When I had a more professional role, many of those skirts were teamed with jackets because I believed I should compensate for my height and age with a skirted suit. I no longer have to worry about the age concern. I am sure that 90% of the skirts that I have purchased have been pencil skirts and I can't imagine a different skirt in my future. Those that were not, were seldom worn and soon abandoned.

Victoria Beckham has been credited with giving the pencil skirt a "new spin" on the Vogue website. She wears them below the knee for the most part and she designs them for her collections. Wear it at the knee or just above or below and you have a winner. 

Leave the full flared mid-calf skirt for your taller sisters.

Photo: JoyD
As I review my wardrobe, the pencil skirt exists in many variations. Denim, merino wool, stretch fabrics, cashmere and silk - I've had them in every fabric including polyester blends. 

They may have pleats or slits or adorned with zippers or buckles, but they all are form fitting, although that too can be in varying degrees. I even remember a peplum peach coloured below the knew pencil skirt from the 80s. As I type those words, I am shuddering. That one was turfed long ago. Yet some of my other pencil skirts, in their very basic forms, have survived the years.

Photo Source: Hugo Boss Pencil Skirt Saks 5th Avenue

The simplest classic style never seems to go out of fashion. Those pink asymmetrical or peach peplum styles, even if they are called pencil skirts are not classic. A skirt such as the Hugo Boss one in the photo will last a lifetime in your closet. Even the pencil skirt needs to be discarded if the length is no longer becoming to your age or there are too many revealing slits - or attached peplums - or too many added adornments. Sorry friends, but the older you are, you should stick to the longer classic style. Remember it is all a matter of proportion. Basically leave the minis to the twenty-somethings.

Denim skirt with front slit. Photo: JoyD

NO THANKS: Although this skirt is still in my closet, it needs to be thrown out. It is too short and with the front slit, too dated to still be an option. Why is it still in my closet? I'm not sure. Nostalgia? It won't be there long. I promise.

Tuesday, 10 February 2015

You Can Get an App for That: Technology Assisted Shopping

We already experience targeted advertising every time we log in or surf in what would now be considered "old fashioned" access. No matter what website I visit or what I write about in this blog, there is a technologically assisted response regarding the potential products that I might purchase. However, if online advertising had to depend on the likes of me, they would not be as successful.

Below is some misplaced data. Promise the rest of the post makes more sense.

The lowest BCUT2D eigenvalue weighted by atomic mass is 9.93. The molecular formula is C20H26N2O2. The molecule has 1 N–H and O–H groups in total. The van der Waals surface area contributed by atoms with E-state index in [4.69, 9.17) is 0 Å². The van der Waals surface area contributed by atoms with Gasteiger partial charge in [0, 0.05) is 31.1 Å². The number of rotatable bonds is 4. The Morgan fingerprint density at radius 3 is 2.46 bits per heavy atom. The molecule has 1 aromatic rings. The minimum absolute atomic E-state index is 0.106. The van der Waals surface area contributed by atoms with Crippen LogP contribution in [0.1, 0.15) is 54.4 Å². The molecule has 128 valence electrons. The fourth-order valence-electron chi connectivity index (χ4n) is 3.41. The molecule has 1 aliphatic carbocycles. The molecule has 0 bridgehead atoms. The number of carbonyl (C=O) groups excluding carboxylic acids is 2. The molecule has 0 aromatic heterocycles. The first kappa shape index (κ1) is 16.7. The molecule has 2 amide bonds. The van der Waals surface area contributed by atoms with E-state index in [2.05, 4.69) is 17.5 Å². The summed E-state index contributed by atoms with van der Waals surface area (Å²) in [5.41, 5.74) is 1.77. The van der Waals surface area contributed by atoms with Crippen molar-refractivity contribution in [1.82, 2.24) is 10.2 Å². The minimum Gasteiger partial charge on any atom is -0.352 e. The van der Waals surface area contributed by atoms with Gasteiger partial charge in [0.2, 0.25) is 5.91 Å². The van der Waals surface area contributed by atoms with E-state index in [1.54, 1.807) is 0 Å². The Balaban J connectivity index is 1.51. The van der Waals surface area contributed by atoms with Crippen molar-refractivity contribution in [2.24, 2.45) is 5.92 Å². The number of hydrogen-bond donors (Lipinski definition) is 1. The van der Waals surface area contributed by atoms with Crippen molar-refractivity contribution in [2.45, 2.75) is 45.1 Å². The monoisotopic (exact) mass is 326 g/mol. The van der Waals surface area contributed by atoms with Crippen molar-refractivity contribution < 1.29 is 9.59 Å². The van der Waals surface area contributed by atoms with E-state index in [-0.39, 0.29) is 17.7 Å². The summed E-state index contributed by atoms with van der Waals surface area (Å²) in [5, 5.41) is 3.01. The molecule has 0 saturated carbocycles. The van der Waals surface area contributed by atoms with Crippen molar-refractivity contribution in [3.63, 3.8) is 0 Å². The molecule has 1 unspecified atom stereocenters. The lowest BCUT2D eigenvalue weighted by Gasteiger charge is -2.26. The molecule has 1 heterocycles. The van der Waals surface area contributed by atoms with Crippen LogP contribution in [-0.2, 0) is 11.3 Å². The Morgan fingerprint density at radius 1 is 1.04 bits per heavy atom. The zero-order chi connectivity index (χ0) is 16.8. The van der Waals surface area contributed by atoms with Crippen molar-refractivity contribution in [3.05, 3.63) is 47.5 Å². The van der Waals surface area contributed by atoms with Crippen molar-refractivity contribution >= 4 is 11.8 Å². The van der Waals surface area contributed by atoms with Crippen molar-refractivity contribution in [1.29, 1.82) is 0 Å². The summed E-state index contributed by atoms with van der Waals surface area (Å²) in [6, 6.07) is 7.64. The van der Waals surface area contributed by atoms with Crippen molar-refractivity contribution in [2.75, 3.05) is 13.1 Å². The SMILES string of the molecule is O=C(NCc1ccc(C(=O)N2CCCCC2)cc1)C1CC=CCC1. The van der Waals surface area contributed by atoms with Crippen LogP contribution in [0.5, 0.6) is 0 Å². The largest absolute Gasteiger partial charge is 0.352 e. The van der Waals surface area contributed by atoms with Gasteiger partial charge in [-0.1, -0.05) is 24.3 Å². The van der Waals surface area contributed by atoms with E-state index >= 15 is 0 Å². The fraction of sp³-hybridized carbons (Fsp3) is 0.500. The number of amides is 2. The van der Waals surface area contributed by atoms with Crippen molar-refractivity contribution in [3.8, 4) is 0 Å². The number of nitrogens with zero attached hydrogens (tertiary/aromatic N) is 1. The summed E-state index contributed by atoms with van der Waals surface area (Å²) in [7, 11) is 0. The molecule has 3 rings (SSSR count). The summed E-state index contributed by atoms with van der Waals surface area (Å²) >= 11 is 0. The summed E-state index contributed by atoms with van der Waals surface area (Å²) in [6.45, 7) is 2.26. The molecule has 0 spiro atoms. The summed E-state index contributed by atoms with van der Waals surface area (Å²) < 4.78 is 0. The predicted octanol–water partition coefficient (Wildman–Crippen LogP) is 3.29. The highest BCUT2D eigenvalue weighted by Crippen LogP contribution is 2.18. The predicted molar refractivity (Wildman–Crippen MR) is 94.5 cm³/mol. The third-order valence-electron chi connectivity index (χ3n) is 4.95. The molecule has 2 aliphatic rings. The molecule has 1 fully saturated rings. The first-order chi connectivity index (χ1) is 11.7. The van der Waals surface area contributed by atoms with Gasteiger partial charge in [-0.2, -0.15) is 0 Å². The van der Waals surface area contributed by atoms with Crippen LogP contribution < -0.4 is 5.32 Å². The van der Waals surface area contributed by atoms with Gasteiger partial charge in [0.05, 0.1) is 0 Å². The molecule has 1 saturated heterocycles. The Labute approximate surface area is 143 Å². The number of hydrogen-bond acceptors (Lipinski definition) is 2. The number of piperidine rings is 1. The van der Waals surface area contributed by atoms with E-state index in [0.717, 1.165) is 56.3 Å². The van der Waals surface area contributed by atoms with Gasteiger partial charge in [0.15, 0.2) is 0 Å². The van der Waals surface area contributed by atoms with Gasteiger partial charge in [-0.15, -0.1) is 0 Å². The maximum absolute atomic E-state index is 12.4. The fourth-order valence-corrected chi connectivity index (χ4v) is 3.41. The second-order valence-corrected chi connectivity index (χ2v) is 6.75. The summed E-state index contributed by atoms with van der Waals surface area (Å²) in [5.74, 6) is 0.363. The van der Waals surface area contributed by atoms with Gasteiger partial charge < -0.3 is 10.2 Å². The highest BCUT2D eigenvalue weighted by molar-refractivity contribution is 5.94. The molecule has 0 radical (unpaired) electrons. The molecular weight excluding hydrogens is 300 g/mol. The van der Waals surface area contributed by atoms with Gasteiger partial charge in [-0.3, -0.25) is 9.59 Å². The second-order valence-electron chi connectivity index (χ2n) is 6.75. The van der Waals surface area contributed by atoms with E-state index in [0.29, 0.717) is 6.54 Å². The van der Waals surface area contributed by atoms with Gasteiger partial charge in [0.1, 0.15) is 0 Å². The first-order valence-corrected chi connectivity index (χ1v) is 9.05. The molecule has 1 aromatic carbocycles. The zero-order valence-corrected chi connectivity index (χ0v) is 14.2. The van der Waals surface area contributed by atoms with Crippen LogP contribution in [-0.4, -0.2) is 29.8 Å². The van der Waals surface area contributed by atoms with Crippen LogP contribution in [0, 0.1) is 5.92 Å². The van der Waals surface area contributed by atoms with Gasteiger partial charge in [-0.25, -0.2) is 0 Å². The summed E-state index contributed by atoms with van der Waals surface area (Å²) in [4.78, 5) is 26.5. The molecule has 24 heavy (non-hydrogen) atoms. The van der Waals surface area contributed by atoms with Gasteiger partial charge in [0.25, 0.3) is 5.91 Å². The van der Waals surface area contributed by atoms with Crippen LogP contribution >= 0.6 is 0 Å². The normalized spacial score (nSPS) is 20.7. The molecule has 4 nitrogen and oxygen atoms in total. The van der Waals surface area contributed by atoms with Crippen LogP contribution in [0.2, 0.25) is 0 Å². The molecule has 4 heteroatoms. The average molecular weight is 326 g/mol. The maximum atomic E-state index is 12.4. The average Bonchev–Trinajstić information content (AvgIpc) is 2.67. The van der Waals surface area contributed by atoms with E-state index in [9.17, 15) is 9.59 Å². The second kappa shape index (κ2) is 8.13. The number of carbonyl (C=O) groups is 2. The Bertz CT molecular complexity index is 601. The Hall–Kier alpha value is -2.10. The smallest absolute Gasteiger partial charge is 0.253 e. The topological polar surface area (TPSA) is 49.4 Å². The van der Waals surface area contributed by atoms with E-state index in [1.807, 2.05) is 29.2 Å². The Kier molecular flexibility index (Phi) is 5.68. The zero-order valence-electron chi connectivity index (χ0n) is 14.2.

Don't get me wrong, I do respond to advertising. The Bay told me that they would give me 25% off on all sleepwear. I wanted a new pair of pyjamas and so I went to the store because I wanted them immediately, not in 3 shipping days. However the fine print further informed me . . . but not on particular brand names, and not on any price ending in .99. Well . . . of course, whatever I wanted came under the exempted articles listed in their print flyer. Nonetheless, they got me there and I did buy something and it wasn't 25% off. They succeeded; I was duped. And it doesn't matter that I feel duped, the money is in their cash register.

Technology's purpose is to make life easier and those who create and spin, have outdone themselves in the shopping genre.

Shopping . . . there's an app for that. Your favourite retail storefront probably has an app that will give you the scoop on sale items or even offer you special savings just because you are using their app. In most cases, these are free. I can't imagine a retail outlet charging the consumer. Mind you, credit card companies do it all the time - charge you, that is, for using their card.

You can get an app that allows you to load and use your loyalty cards in a more organized way. No more aggravation with trying to find them in your wallet. How convenient . . . 

You can get an app for your email promotions so that they can all go into one folder but they may already be organized well enough in your junk folder.

Looking for something special? You can get an app to red flag particular deals.